John has $n$ light bulbs and a switchboard with $n$ switches; each bulb can be either on or off, and pressing the $i$-th switch changes the state of bulb $i$ from on to off, and viceversa. He is using them to play a game he has made up. In each move, John selects a (possibly empty) set of switches and presses them, thus inverting the states of the corresponding bulbs. After exactly $m$ moves, John would like to have the first $v$ bulbs on and the rest off; otherwise he loses the game. There is only one restriction: he is not allowed to press the same set of switches in two different moves.
This is quite an easy game, as there are lots of ways of winning. This has encouraged him to keep playing different winning games, and now he is intent on trying them all. Help him count how many ways of winning there are. Two games are considered the same if, after a reordering of the moves in one of them, at every step the same set of switches is pressed in both of them.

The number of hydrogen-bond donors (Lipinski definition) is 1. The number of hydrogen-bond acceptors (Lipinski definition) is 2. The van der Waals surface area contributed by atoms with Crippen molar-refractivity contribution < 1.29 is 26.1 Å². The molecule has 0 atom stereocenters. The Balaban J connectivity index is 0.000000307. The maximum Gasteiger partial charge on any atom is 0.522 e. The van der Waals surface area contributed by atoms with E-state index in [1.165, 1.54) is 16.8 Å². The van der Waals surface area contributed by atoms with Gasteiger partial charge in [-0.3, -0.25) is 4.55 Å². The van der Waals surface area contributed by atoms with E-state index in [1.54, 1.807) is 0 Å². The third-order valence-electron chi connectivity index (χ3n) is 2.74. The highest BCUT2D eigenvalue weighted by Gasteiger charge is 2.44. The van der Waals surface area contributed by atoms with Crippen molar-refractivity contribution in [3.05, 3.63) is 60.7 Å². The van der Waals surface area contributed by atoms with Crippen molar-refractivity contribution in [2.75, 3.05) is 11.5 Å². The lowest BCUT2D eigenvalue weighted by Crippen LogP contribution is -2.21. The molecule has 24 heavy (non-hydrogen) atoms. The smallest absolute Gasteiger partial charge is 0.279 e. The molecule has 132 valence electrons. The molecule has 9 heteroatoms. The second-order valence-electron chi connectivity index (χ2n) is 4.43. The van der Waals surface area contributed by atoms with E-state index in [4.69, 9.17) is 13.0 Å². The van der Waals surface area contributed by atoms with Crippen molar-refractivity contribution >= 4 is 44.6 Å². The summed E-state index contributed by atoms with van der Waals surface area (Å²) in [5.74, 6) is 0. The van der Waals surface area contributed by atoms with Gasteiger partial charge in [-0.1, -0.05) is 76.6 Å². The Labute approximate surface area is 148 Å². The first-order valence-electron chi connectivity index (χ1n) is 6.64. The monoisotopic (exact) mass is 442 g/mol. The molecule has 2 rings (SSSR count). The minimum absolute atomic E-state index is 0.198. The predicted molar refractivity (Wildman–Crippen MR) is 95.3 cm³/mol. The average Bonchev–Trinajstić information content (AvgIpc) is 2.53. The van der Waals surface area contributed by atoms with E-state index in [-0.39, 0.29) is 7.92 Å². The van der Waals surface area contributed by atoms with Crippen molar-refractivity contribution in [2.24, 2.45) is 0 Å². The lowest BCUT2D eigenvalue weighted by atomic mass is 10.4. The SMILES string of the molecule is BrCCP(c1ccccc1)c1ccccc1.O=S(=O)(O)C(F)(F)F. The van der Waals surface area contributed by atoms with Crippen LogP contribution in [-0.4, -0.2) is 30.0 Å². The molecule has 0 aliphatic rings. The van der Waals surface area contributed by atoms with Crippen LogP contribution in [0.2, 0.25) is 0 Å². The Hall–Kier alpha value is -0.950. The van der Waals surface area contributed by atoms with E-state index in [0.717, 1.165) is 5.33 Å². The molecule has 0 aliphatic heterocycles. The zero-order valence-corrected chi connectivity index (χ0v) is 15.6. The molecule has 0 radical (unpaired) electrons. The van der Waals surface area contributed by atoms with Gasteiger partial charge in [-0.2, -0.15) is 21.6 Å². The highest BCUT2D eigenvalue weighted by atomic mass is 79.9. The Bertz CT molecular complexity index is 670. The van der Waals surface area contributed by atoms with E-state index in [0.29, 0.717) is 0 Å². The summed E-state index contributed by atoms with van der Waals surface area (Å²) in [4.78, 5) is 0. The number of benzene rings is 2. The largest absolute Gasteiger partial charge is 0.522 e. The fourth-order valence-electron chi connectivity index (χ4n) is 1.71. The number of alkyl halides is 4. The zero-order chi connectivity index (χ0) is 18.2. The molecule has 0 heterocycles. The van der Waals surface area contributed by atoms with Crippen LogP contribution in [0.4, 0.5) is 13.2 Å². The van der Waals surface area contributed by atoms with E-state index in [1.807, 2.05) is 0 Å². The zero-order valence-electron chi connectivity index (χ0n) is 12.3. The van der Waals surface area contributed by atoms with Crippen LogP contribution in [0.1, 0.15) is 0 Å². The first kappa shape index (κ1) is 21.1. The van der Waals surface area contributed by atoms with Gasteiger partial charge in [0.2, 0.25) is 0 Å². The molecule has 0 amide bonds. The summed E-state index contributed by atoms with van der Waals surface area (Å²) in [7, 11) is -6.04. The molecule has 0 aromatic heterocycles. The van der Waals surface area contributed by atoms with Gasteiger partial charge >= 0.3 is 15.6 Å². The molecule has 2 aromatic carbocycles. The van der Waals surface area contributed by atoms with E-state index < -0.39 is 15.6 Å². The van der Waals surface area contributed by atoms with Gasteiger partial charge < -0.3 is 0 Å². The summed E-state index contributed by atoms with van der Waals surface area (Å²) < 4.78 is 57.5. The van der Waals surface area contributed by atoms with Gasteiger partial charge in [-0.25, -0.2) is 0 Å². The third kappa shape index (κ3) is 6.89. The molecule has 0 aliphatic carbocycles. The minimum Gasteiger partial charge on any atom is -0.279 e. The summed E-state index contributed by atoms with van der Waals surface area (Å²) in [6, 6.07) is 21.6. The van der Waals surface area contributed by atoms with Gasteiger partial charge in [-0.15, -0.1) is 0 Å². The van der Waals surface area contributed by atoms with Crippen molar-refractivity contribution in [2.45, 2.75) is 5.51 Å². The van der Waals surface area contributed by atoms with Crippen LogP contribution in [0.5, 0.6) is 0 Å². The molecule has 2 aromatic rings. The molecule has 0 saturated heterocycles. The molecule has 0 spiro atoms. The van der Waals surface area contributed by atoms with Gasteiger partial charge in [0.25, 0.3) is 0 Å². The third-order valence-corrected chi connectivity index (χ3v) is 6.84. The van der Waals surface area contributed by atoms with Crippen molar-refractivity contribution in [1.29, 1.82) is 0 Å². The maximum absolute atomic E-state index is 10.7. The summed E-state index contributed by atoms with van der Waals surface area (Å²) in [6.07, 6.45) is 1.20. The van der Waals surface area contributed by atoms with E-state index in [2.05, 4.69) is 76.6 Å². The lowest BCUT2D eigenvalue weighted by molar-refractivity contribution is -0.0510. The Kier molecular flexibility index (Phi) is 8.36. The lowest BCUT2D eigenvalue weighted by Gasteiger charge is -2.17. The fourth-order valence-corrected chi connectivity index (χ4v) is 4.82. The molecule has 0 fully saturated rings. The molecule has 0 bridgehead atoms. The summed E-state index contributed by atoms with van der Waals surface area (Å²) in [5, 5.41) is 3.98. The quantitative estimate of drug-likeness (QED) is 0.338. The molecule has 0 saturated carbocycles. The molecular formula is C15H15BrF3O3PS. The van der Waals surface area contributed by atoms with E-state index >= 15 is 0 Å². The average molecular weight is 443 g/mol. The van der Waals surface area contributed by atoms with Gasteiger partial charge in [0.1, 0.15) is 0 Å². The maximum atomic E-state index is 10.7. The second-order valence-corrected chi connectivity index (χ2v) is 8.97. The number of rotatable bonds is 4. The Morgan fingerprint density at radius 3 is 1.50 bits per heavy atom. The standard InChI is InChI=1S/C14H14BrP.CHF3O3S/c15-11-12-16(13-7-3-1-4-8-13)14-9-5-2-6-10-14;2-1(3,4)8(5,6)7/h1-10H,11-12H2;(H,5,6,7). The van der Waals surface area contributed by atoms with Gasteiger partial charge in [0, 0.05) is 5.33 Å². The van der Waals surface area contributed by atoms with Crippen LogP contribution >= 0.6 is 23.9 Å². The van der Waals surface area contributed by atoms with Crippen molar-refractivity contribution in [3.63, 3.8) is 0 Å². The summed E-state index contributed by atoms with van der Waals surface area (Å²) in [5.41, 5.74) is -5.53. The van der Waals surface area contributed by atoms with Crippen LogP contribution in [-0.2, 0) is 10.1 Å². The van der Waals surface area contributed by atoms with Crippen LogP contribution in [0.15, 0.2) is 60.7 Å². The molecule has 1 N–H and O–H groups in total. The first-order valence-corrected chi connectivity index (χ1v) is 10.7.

For example, if $n = 4$, $m = 3$, and $v = 2$, one possible winning game is obtained by pressing switches 1, 2 and 4 in the first move, 1 and 3 in the second one, and 1, 3 and 4 in the last one. This is considered equivalent to, say, first pressing 1 and 3; then 1, 2, 4; and then 1, 3, 4.
The input has at most 500 lines, one for each test case. Each line contains three integers $n$ ($1 \leq n \leq 1 000$), $m$ ($1 \leq m \leq 1 000$), and $v$ ($0 \leq v \leq n$). The last line of input will hold the values 0 0 0 and must not be processed.
Print one line for each test case containing the number of ways John can play the game, modulo the prime $10\, 567\, 201$.
|Sample Input 1||Sample Output 1|
3 3 1 6 4 0 6 4 3 0 0 0
7 10416 9920